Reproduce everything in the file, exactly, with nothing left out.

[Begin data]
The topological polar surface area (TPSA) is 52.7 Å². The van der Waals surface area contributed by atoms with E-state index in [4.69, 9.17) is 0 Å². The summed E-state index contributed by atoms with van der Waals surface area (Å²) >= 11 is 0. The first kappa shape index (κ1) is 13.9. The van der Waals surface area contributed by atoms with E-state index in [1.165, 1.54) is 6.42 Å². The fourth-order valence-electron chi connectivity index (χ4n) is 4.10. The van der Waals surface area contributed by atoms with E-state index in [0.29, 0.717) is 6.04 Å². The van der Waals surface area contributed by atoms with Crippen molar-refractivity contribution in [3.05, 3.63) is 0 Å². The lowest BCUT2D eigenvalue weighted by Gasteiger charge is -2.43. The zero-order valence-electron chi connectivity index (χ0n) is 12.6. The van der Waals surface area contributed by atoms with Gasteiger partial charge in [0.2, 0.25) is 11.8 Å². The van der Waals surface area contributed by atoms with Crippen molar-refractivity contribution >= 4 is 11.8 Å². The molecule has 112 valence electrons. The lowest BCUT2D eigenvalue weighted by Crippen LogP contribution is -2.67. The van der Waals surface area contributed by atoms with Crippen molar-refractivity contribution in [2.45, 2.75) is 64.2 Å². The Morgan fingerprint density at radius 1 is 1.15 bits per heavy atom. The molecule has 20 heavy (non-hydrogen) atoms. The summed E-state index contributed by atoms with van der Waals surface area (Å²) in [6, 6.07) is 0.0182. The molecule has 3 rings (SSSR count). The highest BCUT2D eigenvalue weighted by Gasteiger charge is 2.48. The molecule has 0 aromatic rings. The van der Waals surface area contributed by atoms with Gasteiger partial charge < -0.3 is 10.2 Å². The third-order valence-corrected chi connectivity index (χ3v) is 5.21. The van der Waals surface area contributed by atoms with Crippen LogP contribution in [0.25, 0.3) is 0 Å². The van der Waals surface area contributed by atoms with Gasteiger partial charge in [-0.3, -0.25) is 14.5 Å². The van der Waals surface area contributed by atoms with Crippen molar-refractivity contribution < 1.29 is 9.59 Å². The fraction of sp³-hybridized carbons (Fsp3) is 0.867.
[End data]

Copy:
The topological polar surface area (TPSA) is 52.7 Å². The van der Waals surface area contributed by atoms with E-state index in [4.69, 9.17) is 0 Å². The summed E-state index contributed by atoms with van der Waals surface area (Å²) >= 11 is 0. The first kappa shape index (κ1) is 13.9. The van der Waals surface area contributed by atoms with E-state index in [1.165, 1.54) is 6.42 Å². The fourth-order valence-electron chi connectivity index (χ4n) is 4.10. The van der Waals surface area contributed by atoms with E-state index in [0.29, 0.717) is 6.04 Å². The van der Waals surface area contributed by atoms with Crippen molar-refractivity contribution in [3.05, 3.63) is 0 Å². The lowest BCUT2D eigenvalue weighted by Gasteiger charge is -2.43. The zero-order valence-electron chi connectivity index (χ0n) is 12.6. The van der Waals surface area contributed by atoms with Gasteiger partial charge in [0.2, 0.25) is 11.8 Å². The van der Waals surface area contributed by atoms with Crippen molar-refractivity contribution >= 4 is 11.8 Å². The molecule has 112 valence electrons. The lowest BCUT2D eigenvalue weighted by Crippen LogP contribution is -2.67. The van der Waals surface area contributed by atoms with Crippen molar-refractivity contribution in [2.45, 2.75) is 64.2 Å². The Morgan fingerprint density at radius 1 is 1.15 bits per heavy atom. The molecule has 20 heavy (non-hydrogen) atoms. The summed E-state index contributed by atoms with van der Waals surface area (Å²) in [6, 6.07) is 0.0182. The molecule has 3 rings (SSSR count). The highest BCUT2D eigenvalue weighted by Gasteiger charge is 2.48. The molecule has 0 aromatic rings. The van der Waals surface area contributed by atoms with Gasteiger partial charge < -0.3 is 10.2 Å². The third-order valence-corrected chi connectivity index (χ3v) is 5.21. The van der Waals surface area contributed by atoms with Crippen LogP contribution in [0.25, 0.3) is 0 Å². The van der Waals surface area contributed by atoms with Gasteiger partial charge in [-0.3, -0.25) is 14.5 Å². The van der Waals surface area contributed by atoms with Crippen molar-refractivity contribution < 1.29 is 9.59 Å². The fraction of sp³-hybridized carbons (Fsp3) is 0.867.